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U3A Writing: Memories Of An Undy Urchin

...Services were non existent, the nearest mains water supply was a tap at the bottom of the hill. One of my jobs was to hang two buckets from a yoke across my shoulders, walk down to the tap and plod back up under the weight of five gallons of water...

Phil Wood remembers the village life of seventy years ago.

I was born on Vinegar Hill, Undy, in 1923, one of a family of two girls and two boys. The hill was a different place in those days, instead of housing estates there were a few cottages with large gardens and open green spaces called fields.

Services were non existent, the nearest mains water supply was a tap at the bottom of the hill. One of my jobs was to hang two buckets from a yoke across my shoulders, walk down to the tap and plod back up under the weight of five gallons of water. All other household water came from two large rectangular steel tanks bought from Cashmores, the Newport ship-breaker, which stored water collected from the roof gutters.

Light was supplied by Aladdin lamps while in the bedrooms were feeble Kelly lamps, all of which had to be filled with paraffin every morning. Cooking was done on a black kitchen range, which was black-leaded weekly, while the microwave option was represented by a Primus stove which ran on paraffin but had to be started on methylated spirits. Coal was cheap, 12 shillings a ton as my father was a railway man, storekeeper at Sevem Tunnel locomotive sheds.

Sanitary services were equally primitive. The weekly bath entailed heating the water in the wash house copper and filling the galvanised bath by hand. The copper was also used for the weekly clothes wash and for the Christmas puddings. These utensils shared the wash house with the hand operated washing machine, the pig killing bench, the chicken incubator and the large earthenware pan used for making wines from elderberries, cowslips, parsnips and other fruits of field and garden.

There was no rubbish collection. waste was fed to the pig or was burned in the kitchen range, while bottles and cans were dumped in a disused quarry, now covered with houses.

In the early Thirties the electric poles came up the hill and the oil lamps were pensioned off. About the same time mains water arrived. but our only connection was a tap in the wash house. Main drainage did not come until after the war by which time I had long gone. We made do with an earth closet.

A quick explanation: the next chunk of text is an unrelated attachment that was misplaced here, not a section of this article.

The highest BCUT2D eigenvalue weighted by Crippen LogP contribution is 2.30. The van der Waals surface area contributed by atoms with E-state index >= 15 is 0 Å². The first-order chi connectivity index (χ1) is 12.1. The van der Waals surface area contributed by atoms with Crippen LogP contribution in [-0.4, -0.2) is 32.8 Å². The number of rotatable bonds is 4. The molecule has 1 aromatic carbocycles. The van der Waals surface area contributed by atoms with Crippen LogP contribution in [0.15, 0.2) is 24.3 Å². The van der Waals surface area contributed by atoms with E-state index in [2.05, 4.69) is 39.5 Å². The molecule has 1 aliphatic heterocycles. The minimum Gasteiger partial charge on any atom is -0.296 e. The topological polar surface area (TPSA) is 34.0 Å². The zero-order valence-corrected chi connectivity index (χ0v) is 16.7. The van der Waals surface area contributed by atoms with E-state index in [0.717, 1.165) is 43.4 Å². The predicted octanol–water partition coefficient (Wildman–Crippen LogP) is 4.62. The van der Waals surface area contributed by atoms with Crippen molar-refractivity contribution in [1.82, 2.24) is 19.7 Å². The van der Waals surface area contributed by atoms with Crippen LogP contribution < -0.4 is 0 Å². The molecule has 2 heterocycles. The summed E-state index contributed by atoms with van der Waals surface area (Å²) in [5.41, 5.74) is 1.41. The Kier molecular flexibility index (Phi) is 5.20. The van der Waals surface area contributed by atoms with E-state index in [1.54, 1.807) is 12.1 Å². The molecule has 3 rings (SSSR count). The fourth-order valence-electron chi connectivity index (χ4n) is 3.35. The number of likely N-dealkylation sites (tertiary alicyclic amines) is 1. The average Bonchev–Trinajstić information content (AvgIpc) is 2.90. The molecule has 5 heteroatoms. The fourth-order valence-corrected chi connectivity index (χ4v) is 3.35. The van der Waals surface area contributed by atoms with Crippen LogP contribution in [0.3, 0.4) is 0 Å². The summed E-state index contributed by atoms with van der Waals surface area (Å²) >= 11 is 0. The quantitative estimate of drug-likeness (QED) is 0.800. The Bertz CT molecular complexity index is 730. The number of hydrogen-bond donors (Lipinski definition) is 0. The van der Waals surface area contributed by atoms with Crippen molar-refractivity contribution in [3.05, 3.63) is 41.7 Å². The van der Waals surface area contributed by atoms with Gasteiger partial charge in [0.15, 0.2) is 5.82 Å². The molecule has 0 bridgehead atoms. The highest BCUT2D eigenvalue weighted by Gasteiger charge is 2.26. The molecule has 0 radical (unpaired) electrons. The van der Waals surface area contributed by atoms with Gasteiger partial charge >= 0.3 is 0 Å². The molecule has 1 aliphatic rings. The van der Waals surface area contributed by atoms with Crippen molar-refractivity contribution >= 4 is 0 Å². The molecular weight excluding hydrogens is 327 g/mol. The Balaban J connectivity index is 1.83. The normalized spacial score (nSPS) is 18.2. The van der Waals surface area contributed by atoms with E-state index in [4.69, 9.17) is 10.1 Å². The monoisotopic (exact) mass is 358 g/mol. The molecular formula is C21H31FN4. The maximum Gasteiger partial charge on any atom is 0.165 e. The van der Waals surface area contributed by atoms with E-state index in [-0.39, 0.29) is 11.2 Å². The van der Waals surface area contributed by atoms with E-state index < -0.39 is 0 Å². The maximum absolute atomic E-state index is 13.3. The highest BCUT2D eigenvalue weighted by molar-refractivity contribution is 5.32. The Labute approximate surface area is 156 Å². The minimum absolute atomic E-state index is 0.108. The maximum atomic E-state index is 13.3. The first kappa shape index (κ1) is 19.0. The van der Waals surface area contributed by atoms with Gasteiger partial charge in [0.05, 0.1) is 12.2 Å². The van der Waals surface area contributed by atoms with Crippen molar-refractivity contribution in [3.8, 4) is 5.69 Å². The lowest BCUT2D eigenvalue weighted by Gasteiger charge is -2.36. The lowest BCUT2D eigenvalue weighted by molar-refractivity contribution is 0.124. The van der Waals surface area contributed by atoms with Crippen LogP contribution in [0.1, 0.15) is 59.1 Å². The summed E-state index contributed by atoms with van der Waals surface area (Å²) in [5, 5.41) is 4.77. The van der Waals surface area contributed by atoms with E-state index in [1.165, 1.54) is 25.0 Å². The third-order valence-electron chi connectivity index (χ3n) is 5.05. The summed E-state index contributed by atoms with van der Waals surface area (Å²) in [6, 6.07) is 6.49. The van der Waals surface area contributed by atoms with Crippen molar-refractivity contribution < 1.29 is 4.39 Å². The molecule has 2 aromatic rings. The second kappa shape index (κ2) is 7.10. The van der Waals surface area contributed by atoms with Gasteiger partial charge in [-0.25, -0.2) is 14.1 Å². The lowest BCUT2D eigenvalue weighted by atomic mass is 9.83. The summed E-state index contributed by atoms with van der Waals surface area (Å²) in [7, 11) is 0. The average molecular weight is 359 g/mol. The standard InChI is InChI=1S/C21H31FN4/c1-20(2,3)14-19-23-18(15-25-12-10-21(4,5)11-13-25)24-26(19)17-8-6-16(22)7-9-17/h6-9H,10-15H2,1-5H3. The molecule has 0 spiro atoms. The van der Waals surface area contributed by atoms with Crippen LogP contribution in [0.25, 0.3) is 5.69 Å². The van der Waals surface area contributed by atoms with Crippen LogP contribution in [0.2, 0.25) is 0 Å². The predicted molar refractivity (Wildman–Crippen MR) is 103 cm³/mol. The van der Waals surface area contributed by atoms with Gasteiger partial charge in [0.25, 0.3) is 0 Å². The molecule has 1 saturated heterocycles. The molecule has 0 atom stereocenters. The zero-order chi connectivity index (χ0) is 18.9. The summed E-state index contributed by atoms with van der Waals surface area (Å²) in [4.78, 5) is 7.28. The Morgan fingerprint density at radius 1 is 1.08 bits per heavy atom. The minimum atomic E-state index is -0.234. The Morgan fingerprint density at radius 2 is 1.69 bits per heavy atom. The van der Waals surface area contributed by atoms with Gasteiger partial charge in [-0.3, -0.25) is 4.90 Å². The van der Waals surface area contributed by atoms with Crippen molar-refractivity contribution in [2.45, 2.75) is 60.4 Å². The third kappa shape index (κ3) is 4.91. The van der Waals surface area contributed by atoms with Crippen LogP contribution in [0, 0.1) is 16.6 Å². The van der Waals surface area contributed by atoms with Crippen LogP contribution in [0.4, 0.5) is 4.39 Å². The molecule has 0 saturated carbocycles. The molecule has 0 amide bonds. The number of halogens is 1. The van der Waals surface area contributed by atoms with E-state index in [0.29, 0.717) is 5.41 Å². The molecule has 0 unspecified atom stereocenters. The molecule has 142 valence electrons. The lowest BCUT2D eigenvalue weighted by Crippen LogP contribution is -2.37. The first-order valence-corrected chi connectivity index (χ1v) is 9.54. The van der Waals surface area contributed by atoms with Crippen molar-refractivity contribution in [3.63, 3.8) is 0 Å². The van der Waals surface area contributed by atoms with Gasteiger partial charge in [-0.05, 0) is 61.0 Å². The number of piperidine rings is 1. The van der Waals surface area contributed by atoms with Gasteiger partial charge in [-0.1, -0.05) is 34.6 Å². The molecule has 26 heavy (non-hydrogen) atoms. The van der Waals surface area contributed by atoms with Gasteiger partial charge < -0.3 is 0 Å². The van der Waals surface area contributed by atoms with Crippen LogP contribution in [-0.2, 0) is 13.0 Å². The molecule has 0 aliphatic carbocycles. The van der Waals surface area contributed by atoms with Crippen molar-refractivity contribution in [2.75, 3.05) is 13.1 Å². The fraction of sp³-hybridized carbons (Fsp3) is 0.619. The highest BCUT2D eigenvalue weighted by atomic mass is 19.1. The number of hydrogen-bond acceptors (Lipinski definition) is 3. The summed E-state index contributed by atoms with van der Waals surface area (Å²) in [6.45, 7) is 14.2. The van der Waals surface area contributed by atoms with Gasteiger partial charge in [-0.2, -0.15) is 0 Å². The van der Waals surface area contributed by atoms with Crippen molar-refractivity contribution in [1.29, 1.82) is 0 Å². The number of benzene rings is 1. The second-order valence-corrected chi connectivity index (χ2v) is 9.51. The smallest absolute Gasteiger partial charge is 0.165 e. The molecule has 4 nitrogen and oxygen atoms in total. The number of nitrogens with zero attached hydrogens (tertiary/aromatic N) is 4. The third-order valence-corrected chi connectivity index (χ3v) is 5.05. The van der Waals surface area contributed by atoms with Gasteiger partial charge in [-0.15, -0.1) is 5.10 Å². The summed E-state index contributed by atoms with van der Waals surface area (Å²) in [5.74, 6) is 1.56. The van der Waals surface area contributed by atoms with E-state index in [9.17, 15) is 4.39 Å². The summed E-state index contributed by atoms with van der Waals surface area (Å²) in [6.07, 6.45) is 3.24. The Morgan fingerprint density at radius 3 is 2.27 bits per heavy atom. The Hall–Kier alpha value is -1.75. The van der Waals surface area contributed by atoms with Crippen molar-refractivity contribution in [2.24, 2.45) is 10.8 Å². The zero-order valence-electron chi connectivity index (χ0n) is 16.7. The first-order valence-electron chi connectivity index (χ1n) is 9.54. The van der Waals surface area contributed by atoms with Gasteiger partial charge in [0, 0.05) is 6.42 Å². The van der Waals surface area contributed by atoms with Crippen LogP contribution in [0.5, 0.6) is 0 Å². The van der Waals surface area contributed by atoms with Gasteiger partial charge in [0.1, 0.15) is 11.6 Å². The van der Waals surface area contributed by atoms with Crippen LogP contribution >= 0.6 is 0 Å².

My parents were hard working people. My father's three pounds a week from the G.W.R was augmented by vegetables, fruit and flowers grown in the garden, in which he worked every spare hour of daylight. Each Saturday morning my mother took the train to Newport taking market baskets of produce to the indoor market stall where she stood all morning alongside three of her sisters in the place where their mother had stood before them.

There was also the chicken farm in the field across the lane, and each Friday my mother would kill, pluck and draw a dozen broilers for market, as well as dozens of eggs. There was always a pig Battening in the sty and flitches of bacon hanging on the kitchen wall, ready to be sliced for breakfast.

As a railwayman my father had four free passes a year for the whole family, to anywhere in the country, so every summer we had a fortnight's seaside holiday, a different resort each year, from Penzance to Margate, by way of Tenby, Paignton, Teignmouth, etc, etc.

I was expected to work with the garden, the chickens, the yearly whitewash of the house, and anything else that turned up. I took over my elder brother's job when he went to sea at fifteen. My Aunt Mary, famous for her cheeses. farmed at Pill Cottage, down on the levels, but as was common had fields all over the parish. So before and after school, night and morning, I herded the cows, on my bike, a mile or more along the public roads. For this labour I received the munificent wage of a tanner a week. However all was not work and we boys roamed the countryside, played the usual games and got up to the usual mischief which I suppose was mild by today's standard.

While a pupil at Larkfield I went by train from Undy Halt, long defunct, and my friend Reg Reese would pick me up to ride his cycle crossbar down Vinegar Hill. One morning his brakes failed and we hit the rear of Jim Sheppard's cow Jinny. We bounced off Jinny, hit the stone wall at Holleybush Farm and ended up in the garden. With the resilience of youth we picked ourselves up, straightened the wheel and proceeded on our way, followed by Jim's uncomplimentary remarks. He told all and sundry, "That young Wood and that young Reese came down the hill between eighty and a hundred miles an hour, they hit my poor Jinny in the arse, and I didn't see her for an hour.

Life on Vinegar Hill was very different seventy years ago, without any of the services now taken for granted. Today the hill is covered with houses, each with electricity, television, telephones, gas, hot and cold water, mains drainage, and rubbish collection.

Still, I look back with affection on my boyhood in a way of life that has vanished, never to return.

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